4.2     Shared

     

    By default, the VNC service configuration created by VNCpilot does not permit to share the VNC display among multiple VNC viewers. Any subsequent VNC client connection will seamlessly resume the existing VNC session and disconnect the previous client. To allow multiple VNC clients to share the same VNC session, add the shared parameter when creating the VNC service.

     

    vncpilot -c -shared

     

     

    4.3     Size

     

    The default VNC screen resolution is 1024x768, which is an old standard.

     

    You can specify the size parameter as shown in the table below to use a different screen resolution.

     

    Screen size15" or less16" - 19"20" - 22"23" or moreHDTV
    Classic (4:3)1024x7681280x10241600x1200
    Widescreen1280x8001440x9001680x10501920x12001920x1080

     

    For example:

     

    vncpilot -c -size=1280x800

     

     

    4.4     Reload

     

    You can reload the VNC service to disconnect corresponding VNC clients and to abort all related system processes.

     

    vncpilot -r

     

    Note

    All corresponding VNC connections and processes will be aborted. The VNC session will reset to default and display the terminal window. Other VNC services that may exist will not be affected.

     

     

    e.g.https://community.oracle.com/servlet/JiveServlet/showImage/778578/vncpilot-reload.jpg

     

     

    4.5     Status

     

    Use the status argument to show information about the VNC service. It will show VNC service attributes and whether or not the VNC service is ready to accept connections.

     

    vncpilot -s

     

    Note

    The status information will not show the VNC user and display password.

     

     

    e.g.https://community.oracle.com/servlet/JiveServlet/showImage/778579/vncpilot-status.jpg

     

     

     

    5     Uninstalling VNCpilot

     

    You can use yum to uninstall VNCpilot:

     

    yum remove vncpilot

     

     

    6     Troubleshooting

     

    VNCpilot provides feedback when processing information and running into problems.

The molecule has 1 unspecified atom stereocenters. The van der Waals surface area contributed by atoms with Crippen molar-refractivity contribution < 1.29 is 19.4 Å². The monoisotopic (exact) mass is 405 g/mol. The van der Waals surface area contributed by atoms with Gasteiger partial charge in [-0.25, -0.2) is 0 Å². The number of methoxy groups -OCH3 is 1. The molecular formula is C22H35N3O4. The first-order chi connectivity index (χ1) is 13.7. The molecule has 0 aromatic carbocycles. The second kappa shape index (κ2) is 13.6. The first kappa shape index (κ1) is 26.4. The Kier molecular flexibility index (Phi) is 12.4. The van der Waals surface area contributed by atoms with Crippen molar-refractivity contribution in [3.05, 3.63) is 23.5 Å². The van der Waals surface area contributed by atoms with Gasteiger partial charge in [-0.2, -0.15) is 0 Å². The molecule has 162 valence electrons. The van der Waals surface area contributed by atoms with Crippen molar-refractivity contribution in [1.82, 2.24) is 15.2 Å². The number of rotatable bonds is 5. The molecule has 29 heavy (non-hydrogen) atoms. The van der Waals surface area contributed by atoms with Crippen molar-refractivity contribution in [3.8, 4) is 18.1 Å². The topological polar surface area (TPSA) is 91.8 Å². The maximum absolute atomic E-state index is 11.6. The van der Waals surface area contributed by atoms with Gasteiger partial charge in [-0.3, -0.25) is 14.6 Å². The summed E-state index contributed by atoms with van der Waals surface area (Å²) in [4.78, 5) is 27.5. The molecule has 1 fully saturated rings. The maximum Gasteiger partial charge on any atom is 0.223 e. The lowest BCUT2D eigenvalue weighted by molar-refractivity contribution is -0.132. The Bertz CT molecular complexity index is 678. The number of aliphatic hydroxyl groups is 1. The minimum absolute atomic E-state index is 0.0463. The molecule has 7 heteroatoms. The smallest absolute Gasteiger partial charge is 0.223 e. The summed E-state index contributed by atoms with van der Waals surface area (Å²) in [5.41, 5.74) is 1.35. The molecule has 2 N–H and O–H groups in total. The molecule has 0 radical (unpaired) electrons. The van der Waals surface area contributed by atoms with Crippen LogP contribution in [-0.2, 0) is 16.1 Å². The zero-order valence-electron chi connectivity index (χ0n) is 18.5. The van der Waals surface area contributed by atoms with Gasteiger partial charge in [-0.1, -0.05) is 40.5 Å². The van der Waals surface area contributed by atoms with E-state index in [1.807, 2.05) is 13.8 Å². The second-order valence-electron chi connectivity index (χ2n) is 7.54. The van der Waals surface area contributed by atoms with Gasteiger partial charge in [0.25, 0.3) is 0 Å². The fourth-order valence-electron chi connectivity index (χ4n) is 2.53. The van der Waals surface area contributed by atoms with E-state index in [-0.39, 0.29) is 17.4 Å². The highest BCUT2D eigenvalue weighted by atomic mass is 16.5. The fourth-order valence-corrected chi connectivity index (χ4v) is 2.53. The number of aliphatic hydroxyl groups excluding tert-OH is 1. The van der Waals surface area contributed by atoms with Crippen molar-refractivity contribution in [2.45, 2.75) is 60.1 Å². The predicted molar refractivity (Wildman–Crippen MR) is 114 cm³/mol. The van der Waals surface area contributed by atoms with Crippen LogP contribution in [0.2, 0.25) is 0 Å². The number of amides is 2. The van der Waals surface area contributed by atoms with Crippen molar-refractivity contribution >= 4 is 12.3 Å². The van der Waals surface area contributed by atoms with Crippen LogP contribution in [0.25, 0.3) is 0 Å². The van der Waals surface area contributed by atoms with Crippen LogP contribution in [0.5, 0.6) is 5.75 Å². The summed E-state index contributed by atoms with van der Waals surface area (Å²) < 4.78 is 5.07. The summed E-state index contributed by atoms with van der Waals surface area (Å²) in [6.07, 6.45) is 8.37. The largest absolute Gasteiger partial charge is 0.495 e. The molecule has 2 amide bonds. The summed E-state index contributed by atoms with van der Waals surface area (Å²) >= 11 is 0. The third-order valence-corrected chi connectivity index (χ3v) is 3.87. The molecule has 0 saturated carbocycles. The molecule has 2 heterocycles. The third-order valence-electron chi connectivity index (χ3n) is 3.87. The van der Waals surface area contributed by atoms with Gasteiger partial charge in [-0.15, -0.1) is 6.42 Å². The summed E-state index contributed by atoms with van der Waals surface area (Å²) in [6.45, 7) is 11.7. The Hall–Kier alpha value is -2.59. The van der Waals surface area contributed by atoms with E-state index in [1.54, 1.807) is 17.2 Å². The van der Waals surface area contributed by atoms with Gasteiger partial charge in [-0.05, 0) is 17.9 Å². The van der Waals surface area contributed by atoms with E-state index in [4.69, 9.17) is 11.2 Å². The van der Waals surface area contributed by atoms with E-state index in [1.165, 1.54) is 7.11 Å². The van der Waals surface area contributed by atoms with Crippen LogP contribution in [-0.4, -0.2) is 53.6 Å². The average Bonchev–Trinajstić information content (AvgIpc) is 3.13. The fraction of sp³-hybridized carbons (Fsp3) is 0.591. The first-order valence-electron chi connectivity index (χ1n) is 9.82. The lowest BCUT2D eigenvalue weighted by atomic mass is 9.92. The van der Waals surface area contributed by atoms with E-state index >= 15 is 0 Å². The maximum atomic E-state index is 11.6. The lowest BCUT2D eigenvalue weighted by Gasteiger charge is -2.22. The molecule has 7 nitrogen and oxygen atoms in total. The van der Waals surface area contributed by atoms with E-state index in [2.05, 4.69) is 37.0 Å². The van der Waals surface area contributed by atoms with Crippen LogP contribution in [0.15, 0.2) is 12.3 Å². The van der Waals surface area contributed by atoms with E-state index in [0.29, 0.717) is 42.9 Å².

This chapter describes the rather unusual errors.

     

     

    6.1     Insufficient Privileges

     

    If your user account does not have root access, you will see the following error:

     

    %vncpilot-E-102, insufficient privileges.

     

    Since VNCpilot configures a system service it must be run as root. Either login as root, or configure sudoers to let regular system users run VNCpilot as root. The following demonstrates how to create a special sudoers group named vncpilot. Any user who is a member of this group can run VNCpilot.

     

    For simplicity, you may add an appropriate variable named vncpilot to the user's login profile.

     

    groupadd vncpilot

    echo "%vncpilot ALL=/usr/local/bin/vncpilot" > /etc/sudoers.d/vncpilot

    usermod -a -G vncpilot oracle

    echo "vncpilot='sudo /usr/local/bin/vncpilot'" >> /home/oracle/.bashrc

     

    User oracle can now use $vncpilot at the next login. Note the $ sign, which refers to a variable.

     

    When prompted for password, the user must enter the own account login password.

     

    e.g.https://community.oracle.com/servlet/JiveServlet/showImage/778580/vncpilot-sudo.jpg

     

     

    6.2     Reset Password

     

    The easiest way to reset the password of the VNC user account and VNC display is to simply create a new VNC service.

     

    vncpilot -d

    vncpilot -c